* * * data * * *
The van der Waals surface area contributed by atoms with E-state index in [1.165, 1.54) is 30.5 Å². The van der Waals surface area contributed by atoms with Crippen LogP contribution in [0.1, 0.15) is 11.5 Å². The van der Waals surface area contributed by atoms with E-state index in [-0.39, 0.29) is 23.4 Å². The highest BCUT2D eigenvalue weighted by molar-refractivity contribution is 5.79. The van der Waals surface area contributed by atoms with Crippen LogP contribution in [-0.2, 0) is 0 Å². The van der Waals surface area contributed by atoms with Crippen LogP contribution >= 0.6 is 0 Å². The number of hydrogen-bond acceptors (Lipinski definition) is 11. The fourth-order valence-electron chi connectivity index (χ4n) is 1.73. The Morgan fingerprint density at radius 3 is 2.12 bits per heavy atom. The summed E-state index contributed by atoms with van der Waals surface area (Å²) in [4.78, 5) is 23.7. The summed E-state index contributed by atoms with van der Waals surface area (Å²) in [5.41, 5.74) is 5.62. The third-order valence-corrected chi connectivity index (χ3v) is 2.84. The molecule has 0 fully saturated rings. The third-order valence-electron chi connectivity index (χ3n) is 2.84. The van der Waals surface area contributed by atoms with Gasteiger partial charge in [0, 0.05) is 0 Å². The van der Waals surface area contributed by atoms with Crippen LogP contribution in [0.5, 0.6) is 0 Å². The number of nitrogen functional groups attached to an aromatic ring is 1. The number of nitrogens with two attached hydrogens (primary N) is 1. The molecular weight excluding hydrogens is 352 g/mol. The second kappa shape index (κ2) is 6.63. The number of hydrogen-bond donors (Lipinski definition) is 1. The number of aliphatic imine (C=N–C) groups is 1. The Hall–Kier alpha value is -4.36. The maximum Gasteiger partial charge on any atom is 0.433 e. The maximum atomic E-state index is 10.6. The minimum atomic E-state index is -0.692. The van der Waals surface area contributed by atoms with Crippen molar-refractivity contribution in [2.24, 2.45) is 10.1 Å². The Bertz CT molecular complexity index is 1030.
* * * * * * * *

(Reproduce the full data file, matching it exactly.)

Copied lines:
The van der Waals surface area contributed by atoms with E-state index in [1.165, 1.54) is 30.5 Å². The van der Waals surface area contributed by atoms with Crippen LogP contribution in [0.1, 0.15) is 11.5 Å². The van der Waals surface area contributed by atoms with E-state index in [-0.39, 0.29) is 23.4 Å². The highest BCUT2D eigenvalue weighted by molar-refractivity contribution is 5.79. The van der Waals surface area contributed by atoms with Crippen LogP contribution in [-0.2, 0) is 0 Å². The van der Waals surface area contributed by atoms with Crippen LogP contribution >= 0.6 is 0 Å². The number of hydrogen-bond acceptors (Lipinski definition) is 11. The fourth-order valence-electron chi connectivity index (χ4n) is 1.73. The Morgan fingerprint density at radius 3 is 2.12 bits per heavy atom. The summed E-state index contributed by atoms with van der Waals surface area (Å²) in [4.78, 5) is 23.7. The summed E-state index contributed by atoms with van der Waals surface area (Å²) in [5.41, 5.74) is 5.62. The third-order valence-corrected chi connectivity index (χ3v) is 2.84. The molecule has 0 fully saturated rings. The third-order valence-electron chi connectivity index (χ3n) is 2.84. The van der Waals surface area contributed by atoms with Gasteiger partial charge in [0, 0.05) is 0 Å². The van der Waals surface area contributed by atoms with Crippen LogP contribution in [0.5, 0.6) is 0 Å². The number of nitrogen functional groups attached to an aromatic ring is 1. The number of nitrogens with two attached hydrogens (primary N) is 1. The molecular weight excluding hydrogens is 352 g/mol. The second kappa shape index (κ2) is 6.63. The number of hydrogen-bond donors (Lipinski definition) is 1. The number of aliphatic imine (C=N–C) groups is 1. The Hall–Kier alpha value is -4.36. The maximum Gasteiger partial charge on any atom is 0.433 e. The maximum atomic E-state index is 10.6. The minimum atomic E-state index is -0.692. The van der Waals surface area contributed by atoms with Crippen molar-refractivity contribution in [2.24, 2.45) is 10.1 Å². The Bertz CT molecular complexity index is 1030.